“Be patient, therefore, brothers, until the coming of the Lord. See how the farmer waits for the precious fruit of the earth, being patient about it, until it receives the early and the late rains. You also, be patient. Establish your hearts, for the coming of the Lord is at hand. Do not grumble against one another, brothers, so that you may not be judged; behold, the Judge is standing at the door. As an example of suffering and patience, brothers, take the prophets who spoke in the name of the Lord. Behold, we consider those blessed who remained steadfast. You have heard of the steadfastness of Job, and you have seen the purpose of the Lord, how the Lord is compassionate and merciful.”
(James 5:7-11 ESV)
The Lord has given to us a tremendous hope. He’s assured us that, one day, Jesus will return. He’s assured us that, when Jesus returns, the dead will be raised imperishable and that those who are alive in Christ will be transformed. He’s assured us of a new heaven and earth. And he’s assured us that we’ll live forever in this new creation, where there is no more suffering, death, or mourning.
As we endure the trials of this life, we can’t help looking forward to the fulfillment of these promises. In fact, we would prefer that Jesus come back now. We would prefer that the hardships of this life would come to an end that we might enjoy the blessings of which Scripture has spoken.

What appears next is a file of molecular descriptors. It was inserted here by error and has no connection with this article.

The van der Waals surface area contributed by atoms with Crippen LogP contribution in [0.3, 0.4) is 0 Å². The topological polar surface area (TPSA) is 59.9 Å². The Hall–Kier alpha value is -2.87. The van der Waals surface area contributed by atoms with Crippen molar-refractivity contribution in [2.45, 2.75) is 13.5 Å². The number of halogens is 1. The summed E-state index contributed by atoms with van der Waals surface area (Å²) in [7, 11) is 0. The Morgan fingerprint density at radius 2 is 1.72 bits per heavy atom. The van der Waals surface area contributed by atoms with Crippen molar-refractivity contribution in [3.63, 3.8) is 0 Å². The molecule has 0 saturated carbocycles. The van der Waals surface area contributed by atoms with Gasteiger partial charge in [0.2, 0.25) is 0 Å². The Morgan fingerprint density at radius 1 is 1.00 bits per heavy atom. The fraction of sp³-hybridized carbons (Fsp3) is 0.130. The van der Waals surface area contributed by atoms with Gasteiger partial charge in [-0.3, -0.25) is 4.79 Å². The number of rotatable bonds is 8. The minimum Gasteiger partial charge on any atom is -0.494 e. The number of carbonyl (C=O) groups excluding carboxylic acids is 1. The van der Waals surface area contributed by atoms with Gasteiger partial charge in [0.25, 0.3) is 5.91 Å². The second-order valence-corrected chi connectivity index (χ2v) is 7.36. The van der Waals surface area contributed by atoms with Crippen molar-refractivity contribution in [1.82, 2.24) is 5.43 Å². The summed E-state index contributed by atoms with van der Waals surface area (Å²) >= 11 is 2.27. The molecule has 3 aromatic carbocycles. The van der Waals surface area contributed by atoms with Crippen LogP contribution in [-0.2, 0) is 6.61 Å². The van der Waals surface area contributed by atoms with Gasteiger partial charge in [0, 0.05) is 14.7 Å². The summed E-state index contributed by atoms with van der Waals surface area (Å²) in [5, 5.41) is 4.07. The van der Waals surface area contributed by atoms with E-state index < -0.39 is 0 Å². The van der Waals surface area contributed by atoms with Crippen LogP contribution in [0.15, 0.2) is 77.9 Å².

We, however, do not know when this day will come. It may come soon, or it may be generations away. And, for this reason, we are called to patience.
James compares the patience being required of us to that of a farmer, waiting for the fruit of the earth. He has to wait while the crops receive the early and the late rains. He has to wait until the time of harvest is at hand.
He points us also to the patience of the prophets as they proclaimed the Word of God. He points us to Job, who remained steadfast in the face of many trials. Their example is one we can emulate as we look forward in hope.
He then reminds us of the Lord’s purpose. He does so because, as we wait, it’s easy for us to call this into question. As we endure the trials of life, we can begin to question his motives. And God’s purpose, James assures us, is compassionate and merciful.
God’s desire is for our salvation. But it’s not for our salvation alone. He desires the salvation of all mankind. And, as we await Jesus’ return, he’s working for the salvation of the lost.
In the meantime, we’re not to grumble against one another. We’re to avoid this complaining, realizing that it can lead to judgment. It reflects not the patience to which we are called, but our momentary displeasure.
May we, then, look for the Lord’s coming in hope. May we patiently await his return, knowing that God is faithful to his promise. And may we remain steadfast, living in light of this hope, without wavering.